Sowetan

Families fear for sinking homes

COUNTLESS ‘FIXES’ CAN’T SOLVE MESS OFFICIAL PROMISES TO FIND RELIEF

- Thulani Mbele

TWO families have been living in houses with damp walls for nearly to 30 years and fearing that one day they will be crushed in their sleep.

The paint is falling off the walls of the Maphumulo and Nkosi homes in Zone 6, Sebokeng, in the Vaal, and the foundation­s are waterlogge­d.

The families said they have lived on the banks of a small river in the township since 1968. This was after they moved from De Deur and Evaton, respective­ly.

Their buildings were fine, without any damp walls and leaking sewerage pipes around their yards.

The houses were owned by the apartheid government at the time and the families paid rent until 1984. In 1986 the township became bigger as more houses were built and the two believe that was the beginning of their problems.

“When more houses were built, the government did not build a proper drainage system for both sewerage and rain, and the new houses blocked the natural flow of the rain water into the river and therefore the water flowed towards our houses,” Papi Maphumulo said.

Maphumulo, 54, said the damp began around 1988. He lives with his partner Kenny Dlamini and their 24-year-old son Maxwell, whom they believed have lung problems because of the wet walls. The house is also sandwiched between two leaking sewer manholes.

Maphumulo said he was tired of reporting the sewerage problem to the municipali­ty. “I have reported the leaking sewerage to the Emfuleni municipali­ty countless times; they come and fix it and several days later it starts again,” he said.

As you walk into the Maphumulo house, the stench of water mixed with sewerage greets you.

The floor is sinking under the damp ground and one has to tiptoe around the house to avoid falling through the wooden floor. Half of the floor in one of the bedrooms has collapsed and the wardrobe and table are kept afloat by planks and bricks.

The unemployed father of three said he survives on part-time jobs and cannot afford to buy another house or move on elsewhere.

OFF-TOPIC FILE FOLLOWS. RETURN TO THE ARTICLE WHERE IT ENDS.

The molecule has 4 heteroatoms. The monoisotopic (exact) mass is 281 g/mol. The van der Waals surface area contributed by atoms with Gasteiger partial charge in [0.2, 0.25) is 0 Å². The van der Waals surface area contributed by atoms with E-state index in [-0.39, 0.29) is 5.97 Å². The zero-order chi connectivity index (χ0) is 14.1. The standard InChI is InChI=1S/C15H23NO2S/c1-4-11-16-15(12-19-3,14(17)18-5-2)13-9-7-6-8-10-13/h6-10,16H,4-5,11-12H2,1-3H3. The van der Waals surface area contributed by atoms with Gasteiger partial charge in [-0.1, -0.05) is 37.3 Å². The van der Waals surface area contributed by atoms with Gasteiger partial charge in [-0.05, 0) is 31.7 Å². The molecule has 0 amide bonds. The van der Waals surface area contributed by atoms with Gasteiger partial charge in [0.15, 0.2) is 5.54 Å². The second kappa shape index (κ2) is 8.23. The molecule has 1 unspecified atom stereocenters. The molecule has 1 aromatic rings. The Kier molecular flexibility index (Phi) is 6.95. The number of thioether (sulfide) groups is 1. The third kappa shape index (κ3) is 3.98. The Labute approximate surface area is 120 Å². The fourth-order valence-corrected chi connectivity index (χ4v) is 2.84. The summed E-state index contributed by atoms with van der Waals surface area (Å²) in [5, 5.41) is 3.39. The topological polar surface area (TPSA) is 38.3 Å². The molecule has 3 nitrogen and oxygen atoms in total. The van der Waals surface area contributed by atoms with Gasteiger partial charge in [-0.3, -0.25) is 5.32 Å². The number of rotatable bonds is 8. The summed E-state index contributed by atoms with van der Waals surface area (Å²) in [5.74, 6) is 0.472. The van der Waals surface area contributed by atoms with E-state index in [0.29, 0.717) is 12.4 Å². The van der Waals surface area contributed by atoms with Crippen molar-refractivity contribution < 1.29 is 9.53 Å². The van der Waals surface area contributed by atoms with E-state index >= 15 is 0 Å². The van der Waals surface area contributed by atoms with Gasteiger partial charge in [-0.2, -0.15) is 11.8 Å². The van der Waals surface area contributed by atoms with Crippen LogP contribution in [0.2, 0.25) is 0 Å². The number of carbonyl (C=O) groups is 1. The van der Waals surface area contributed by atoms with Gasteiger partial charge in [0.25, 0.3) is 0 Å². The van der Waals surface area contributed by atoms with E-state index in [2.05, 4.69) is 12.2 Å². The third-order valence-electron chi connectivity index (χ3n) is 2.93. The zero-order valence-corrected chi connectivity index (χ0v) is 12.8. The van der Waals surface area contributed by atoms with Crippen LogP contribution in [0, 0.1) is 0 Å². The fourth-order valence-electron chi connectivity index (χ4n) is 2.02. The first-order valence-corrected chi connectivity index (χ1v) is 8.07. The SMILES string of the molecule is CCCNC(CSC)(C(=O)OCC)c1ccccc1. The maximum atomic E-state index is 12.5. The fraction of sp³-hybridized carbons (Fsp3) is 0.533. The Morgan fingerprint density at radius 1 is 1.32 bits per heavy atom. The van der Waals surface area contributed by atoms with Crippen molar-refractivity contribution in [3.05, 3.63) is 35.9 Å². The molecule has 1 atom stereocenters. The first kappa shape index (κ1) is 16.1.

Dlamini said she applied for an RDP house in 1998, 2000 and again in 2010 and still waiting.

“This house will fall and we will die in here because it seems like no one cares about us,” she said.

Their neighbour, 65-year-old Emma Nkosi who lives with her husband, 12 children and grandchild­ren, said during the drought last year, when everyone was praying for rain, they were praying for it not to rain.

Nkosi said when her son died last year the coffin had to be carried for more than 100 metres through a flood to a hearse waiting on the main road.

“When it rains we have to carry the children on our backs to get through the flooded yard.” EMFULENI local municipali­ty MMC for human settlement­s Sello Pitso said they viewed the matter of these two houses in a serious light.

“This is another case of inheritanc­e of apartheid infrastruc­ture where the National Party government would just build houses for our people without considerin­g the geo-technical conditions of the land,” he said.

However, he said these were private properties which meant it would be difficult for the municipali­ty to spend money on them because of the stipulatio­ns of the Municipal Finance Management Act.

“But as a caring government we can’t just leave our people to live under such unacceptab­le conditions,” Pitso said.

“The matter will be raised with the mayor to find a lasting solution to this impasse,” he said.

Pitso said he would be meeting the Gauteng MEC for human settlement­s today and they would get building inspectors to report on the situation and chart a way forward.

On RDP house applicatio­ns that were not successful, Pitso said he would request the families to come to his office on Tuesday “so that we can ask the Gauteng department of human settlement­s to check them in their Demand Database”.

“We can then, based on the outcomes of the search, decide which steps to take.

“We are terribly sorry for this sad state of affairs and we will do everything in our power to find a solution to this, and undo the wrongs of the apartheid government. ”–

 ?? PHOTOS: THULANI MBELE ?? WATER EVERYWHERE: Children cross a makeshift bridge of planks over a permanent pool of water on the only path to the Nkosi house
PHOTOS: THULANI MBELE WATER EVERYWHERE: Children cross a makeshift bridge of planks over a permanent pool of water on the only path to the Nkosi house
 ??  ?? MISERABLE: Emma Nkosi, 65, says the walls in her house being destroyed by the damp and says she has developed arthritis because of the moist environmen­t they live in
MISERABLE: Emma Nkosi, 65, says the walls in her house being destroyed by the damp and says she has developed arthritis because of the moist environmen­t they live in

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